The smell of food trucks and the sound of music permeated the atmosphere of LeBauer Park in downtown Greensboro on Wednesday for the third annual Jeansboro Day. A celebration of the 70th anniversary of Wrangler jean, attendants of all ages came together to enjoy live music and a variety of activities and food related to the Wrangler brand.
The festivities began shortly after 4 p.m. with entertainment from a local band that played popular beats for the crowd to sing and dance to. Some of the artists the band covered songs for included Bruno Mars, Nicki Minaj, Earth Wind and Fire and Michael Jackson.
As a kickoff to the event, a 3-foot tall, jean-shaped cake made by a local bakery, Easy Peasy Bakery, was cut and offered to everyone.
The significance of Jeansboro, Craig Errington, the Vice President of marketing for Wrangler, said, is related to “bringing attention to the heritage and the history of Greensboro and its roots as an apparel and textile town from years gone by. And there are so many people in Greensboro now who maybe weren’t aware of one of the cool roots that Greensboro has.”
According to the about section of the official Wrangler website, the connections between Greensboro and the company go back to 1897, where C.C. Hudson left Tennessee for Greensboro, to begin work in a factory sewing buttons. In 1904, after losing his job, Hudson and his brother created the Hudson Overall Company, which, after a series of brand changes and company purchases, became Wrangler in 1943. Today, Wrangler jeans are one of the most worn in America and the primary market share leader in the U.S. in 1996.
Mayor Nancy Vaughan later stepped on to the stage to declare that Sept. 20 is Jeansboro Day. Vaughan’s presence and announcement showed the progressively strong relationship between a large corporation such as Wrangler and its bonds with the local Greensboro community.
John Ganim, a community member who was born and raised in Greensboro, also touched on the warm atmosphere surrounding the event. “This is the first Jeansboro event I’ve been to, and it’s really fantastic that a big worldwide company like Wrangler is able to get involved, give back to such a strong and united and shared community, and all of this, I think it’s really positive,” said Ganim. This community environment was present from the beer garden, to the children playing near the fountain and even the families dancing on the lawn.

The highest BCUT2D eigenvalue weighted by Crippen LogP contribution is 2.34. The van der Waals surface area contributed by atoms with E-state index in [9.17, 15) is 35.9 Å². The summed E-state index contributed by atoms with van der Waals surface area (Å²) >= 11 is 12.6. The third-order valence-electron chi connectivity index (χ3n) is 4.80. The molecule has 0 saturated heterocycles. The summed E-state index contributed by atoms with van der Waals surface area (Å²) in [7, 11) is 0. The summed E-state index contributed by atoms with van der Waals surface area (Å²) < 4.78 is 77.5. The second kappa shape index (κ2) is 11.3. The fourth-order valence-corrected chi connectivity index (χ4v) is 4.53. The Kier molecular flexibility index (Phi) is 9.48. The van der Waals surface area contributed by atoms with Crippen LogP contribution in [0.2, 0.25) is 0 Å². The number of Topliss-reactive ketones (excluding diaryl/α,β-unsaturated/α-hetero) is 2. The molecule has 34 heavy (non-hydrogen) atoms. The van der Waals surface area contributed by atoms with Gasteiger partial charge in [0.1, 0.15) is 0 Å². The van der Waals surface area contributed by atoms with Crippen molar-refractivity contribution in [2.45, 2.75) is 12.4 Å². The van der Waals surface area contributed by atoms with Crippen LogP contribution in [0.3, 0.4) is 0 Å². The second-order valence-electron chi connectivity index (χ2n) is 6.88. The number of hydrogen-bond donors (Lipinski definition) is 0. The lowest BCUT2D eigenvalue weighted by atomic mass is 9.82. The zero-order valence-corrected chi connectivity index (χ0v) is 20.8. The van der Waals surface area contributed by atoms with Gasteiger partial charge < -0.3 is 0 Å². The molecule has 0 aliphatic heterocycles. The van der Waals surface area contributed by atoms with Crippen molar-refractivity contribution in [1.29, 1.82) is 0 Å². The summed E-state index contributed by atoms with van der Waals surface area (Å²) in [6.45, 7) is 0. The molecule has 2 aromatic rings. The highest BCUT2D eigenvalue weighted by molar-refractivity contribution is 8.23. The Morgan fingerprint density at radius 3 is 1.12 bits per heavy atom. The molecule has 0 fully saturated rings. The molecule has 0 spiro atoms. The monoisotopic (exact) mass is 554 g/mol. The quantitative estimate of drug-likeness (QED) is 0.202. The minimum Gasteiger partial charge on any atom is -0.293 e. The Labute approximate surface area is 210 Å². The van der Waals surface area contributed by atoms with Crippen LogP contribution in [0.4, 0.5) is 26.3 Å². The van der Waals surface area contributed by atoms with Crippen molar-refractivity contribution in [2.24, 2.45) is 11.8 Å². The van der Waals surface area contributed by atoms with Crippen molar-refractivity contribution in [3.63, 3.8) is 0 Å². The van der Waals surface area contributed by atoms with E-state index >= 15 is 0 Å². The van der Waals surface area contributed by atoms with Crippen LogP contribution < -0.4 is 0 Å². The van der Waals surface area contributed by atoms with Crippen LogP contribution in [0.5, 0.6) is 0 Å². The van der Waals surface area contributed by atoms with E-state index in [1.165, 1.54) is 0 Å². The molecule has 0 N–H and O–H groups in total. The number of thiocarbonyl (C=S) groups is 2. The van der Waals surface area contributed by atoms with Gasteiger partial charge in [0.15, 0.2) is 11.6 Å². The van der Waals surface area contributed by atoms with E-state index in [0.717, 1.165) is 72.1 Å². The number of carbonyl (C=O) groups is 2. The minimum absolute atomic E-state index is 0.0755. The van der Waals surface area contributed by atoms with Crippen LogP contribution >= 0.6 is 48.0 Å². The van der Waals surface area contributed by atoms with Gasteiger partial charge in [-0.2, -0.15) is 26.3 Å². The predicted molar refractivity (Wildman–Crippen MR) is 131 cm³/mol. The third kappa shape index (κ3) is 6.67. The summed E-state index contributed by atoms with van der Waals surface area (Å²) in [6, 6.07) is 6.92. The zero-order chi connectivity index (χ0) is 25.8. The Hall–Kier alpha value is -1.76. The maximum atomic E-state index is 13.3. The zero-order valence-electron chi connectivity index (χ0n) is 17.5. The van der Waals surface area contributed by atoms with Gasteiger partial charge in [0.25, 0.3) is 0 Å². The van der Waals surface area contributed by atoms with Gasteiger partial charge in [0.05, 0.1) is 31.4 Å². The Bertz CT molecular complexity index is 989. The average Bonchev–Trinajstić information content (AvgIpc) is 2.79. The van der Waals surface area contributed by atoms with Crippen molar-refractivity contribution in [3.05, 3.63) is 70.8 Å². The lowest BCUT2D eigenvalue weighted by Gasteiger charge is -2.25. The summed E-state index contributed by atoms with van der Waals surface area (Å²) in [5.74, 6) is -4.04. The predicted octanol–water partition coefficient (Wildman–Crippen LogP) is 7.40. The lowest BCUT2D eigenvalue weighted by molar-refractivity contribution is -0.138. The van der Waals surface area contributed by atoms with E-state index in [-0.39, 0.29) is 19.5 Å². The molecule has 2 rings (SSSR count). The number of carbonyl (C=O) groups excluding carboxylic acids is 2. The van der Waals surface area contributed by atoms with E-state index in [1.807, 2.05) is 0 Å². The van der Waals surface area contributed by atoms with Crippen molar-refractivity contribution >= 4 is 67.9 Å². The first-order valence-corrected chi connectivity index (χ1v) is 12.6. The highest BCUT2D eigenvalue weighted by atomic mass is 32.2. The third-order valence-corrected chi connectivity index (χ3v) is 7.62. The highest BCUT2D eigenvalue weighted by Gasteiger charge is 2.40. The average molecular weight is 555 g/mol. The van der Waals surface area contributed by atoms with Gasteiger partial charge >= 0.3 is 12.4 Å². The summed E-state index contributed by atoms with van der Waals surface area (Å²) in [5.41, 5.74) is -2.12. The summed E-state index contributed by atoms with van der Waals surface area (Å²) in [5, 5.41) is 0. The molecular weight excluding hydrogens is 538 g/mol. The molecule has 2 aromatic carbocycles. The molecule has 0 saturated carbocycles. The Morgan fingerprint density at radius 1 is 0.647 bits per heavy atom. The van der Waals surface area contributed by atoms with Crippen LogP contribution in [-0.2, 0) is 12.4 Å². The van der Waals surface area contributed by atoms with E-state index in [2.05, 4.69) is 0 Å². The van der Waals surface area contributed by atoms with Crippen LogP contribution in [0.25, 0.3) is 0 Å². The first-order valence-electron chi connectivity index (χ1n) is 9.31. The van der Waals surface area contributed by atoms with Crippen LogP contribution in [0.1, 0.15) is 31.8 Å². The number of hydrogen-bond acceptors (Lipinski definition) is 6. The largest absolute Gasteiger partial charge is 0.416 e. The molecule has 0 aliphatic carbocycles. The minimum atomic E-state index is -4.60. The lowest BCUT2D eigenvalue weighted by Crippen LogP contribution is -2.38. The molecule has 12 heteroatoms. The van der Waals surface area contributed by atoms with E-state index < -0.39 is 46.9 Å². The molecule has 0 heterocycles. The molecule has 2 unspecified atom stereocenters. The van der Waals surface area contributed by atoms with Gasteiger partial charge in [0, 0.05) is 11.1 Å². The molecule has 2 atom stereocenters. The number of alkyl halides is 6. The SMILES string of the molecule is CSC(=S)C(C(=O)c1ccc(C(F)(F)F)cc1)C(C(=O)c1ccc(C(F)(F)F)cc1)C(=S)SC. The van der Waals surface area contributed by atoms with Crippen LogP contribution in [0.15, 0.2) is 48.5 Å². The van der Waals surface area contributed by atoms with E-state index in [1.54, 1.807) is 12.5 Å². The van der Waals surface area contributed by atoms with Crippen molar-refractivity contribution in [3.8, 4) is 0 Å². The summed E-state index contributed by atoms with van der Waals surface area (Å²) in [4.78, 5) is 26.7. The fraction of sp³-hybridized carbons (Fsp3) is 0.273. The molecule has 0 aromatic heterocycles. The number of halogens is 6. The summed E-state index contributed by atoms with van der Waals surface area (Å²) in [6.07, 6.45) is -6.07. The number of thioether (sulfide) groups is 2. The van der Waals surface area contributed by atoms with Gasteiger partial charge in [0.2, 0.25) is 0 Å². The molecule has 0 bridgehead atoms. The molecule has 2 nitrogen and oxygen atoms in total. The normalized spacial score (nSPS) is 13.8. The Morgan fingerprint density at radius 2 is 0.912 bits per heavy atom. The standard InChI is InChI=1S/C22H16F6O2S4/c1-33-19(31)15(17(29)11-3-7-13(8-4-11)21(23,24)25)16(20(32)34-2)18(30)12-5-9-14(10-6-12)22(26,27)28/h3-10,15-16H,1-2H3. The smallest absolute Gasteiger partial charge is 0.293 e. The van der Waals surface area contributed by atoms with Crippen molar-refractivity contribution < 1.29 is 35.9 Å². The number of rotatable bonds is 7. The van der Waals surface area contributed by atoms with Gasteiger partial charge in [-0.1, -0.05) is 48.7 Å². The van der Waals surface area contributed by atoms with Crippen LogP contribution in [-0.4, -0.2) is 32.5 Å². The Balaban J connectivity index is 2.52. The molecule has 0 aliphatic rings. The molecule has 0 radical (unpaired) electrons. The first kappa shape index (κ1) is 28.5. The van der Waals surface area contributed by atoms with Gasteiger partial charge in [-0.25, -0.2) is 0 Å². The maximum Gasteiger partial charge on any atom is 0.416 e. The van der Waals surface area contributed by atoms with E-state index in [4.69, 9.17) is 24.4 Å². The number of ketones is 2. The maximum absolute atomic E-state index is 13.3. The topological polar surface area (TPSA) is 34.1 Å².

Craig Errington also emphasized that the event was hosted to, “build awareness of our history and heritage and we wanted folks to also be aware of what Wrangler is still doing in the community after all these years. This particular Jeansboro day, we donated a $70,000 check to United Way as part of our relationship. We have a 92-year history with the Greensboro United Way. Other groups we have continuous ongoing relationships with, is the Carolina theatre, Greensboro Kid’s Museum and the Greensboro Science Center as well.”
According to the United Way of Greater Greensboro focus page, it is an organization working “to improve lives and create thriving communities by mobilizing and uniting the caring power of Greensboro.” As such, there is a variety of connections between all groups and organizations involved in this event, with ties that are deeply rooted to the Greensboro community.
When asked about the target audience of the Jeansboro event, Errington said, “We set this up to be a family friendly event for sure and so we want to welcome all the community and families as well… However, we really also want all different members of the community to come. So from all the universities in town, to have them come and feel welcome too. That is part of what we were doing when we chose the band, and when we inserted a fashion show as part of the event as well. [We want] young and old to be more aware of Greensboro’s history and heritage.”